Wright-Patt rolls out new Air Force maternity uniform

5:50 p.m Wednesday, Dec. 6, 2017 Military

Expectant mothers in the Air Force now have an easier fitting uniform to wear during their pregnancy, clothing designers say.

After three years of testing, the Air Force has rolled out a redesigned camouflage maternity uniform, which designers say looks more like what other airmen wear. The new uniform will be sent to military clothing stores over the next several months and can be ordered online now, officials said.

The Air Force Uniform Office at Wright-Patterson redesigned the uniform with feedback from more than 60 women who wore the clothing, said Capt. Taylor Harrison, the office’s program manager.

Staff Writer
Air Force Uniform Office clothing designer Stacey Butler, left, adjusts an improved maternity uniform prototype on a mannequin that is also being tested by a pregnant Capt. Mollie Eshel, right, in 2016 at Wright-Patterson Air Force Base. TY GREENLEES / STAFF

“The feedback that we had received early in the program was that they were uncomfortable (in the old maternity uniform) and there were a few areas of fit and function that they would like addressed in addition to looking like all the other active-duty airmen,” said Harrison, who wore both the old and new designs. “They’re already going through a lot of physical changes. … They didn’t want to standout because of their uniform appearing different as well.”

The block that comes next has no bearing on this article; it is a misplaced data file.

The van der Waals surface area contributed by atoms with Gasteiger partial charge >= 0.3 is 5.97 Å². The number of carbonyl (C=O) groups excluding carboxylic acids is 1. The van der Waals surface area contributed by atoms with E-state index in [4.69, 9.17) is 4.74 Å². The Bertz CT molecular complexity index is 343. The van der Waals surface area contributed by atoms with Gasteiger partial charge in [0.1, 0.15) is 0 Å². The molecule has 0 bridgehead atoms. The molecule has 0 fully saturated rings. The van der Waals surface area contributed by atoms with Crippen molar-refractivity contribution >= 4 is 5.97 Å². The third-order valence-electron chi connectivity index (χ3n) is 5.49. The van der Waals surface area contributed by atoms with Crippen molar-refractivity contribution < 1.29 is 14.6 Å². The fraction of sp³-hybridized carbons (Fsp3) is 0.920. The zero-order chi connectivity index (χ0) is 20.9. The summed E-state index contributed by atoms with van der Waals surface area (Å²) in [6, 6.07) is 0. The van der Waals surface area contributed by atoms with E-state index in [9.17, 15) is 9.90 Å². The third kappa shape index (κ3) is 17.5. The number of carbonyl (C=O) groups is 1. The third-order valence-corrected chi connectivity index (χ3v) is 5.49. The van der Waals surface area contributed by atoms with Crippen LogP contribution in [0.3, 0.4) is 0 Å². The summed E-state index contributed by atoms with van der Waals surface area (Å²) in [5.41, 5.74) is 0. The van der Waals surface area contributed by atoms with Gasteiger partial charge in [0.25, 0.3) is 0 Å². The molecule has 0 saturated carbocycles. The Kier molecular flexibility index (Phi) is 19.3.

A big complaint was a tight-fitting elastic band in the old maternity uniform was uncomfortable for many, said clothing designer Stacey Butler. “The pregnant women would usually have to do their own alterations to find more comfort,” she said.

The uniform office examined maternity clothing in the retail market for ideas, she said.

Staff Writer
Air Force Uniform Office clothing designer Stacey Butler, right, inspects an improved maternity uniform prototype which was being tested in 2016 by Capt. Mollie Eshel at Wright-Patterson Air Force Base. TY GREENLEES / STAFF FILE PHOTO

The result was fabrics that stretch more easily, more pockets, and a maternity uniform that looks like what their fellow airmen wear, designers said. The new uniform was meant to improve retention of women, also, said Yvonne Wilson, uniform office section chief.

The Dayton Daily News first reported on the new uniform in 2016 when it was still under development.

Rollout out of the latest version was delayed about a month when Hurricanes Irma and Maria barrelled through Puerto Rico, damaging the factory where the clothing is manufactured, Harrison said.

Production has since resumed at the factory, she said.

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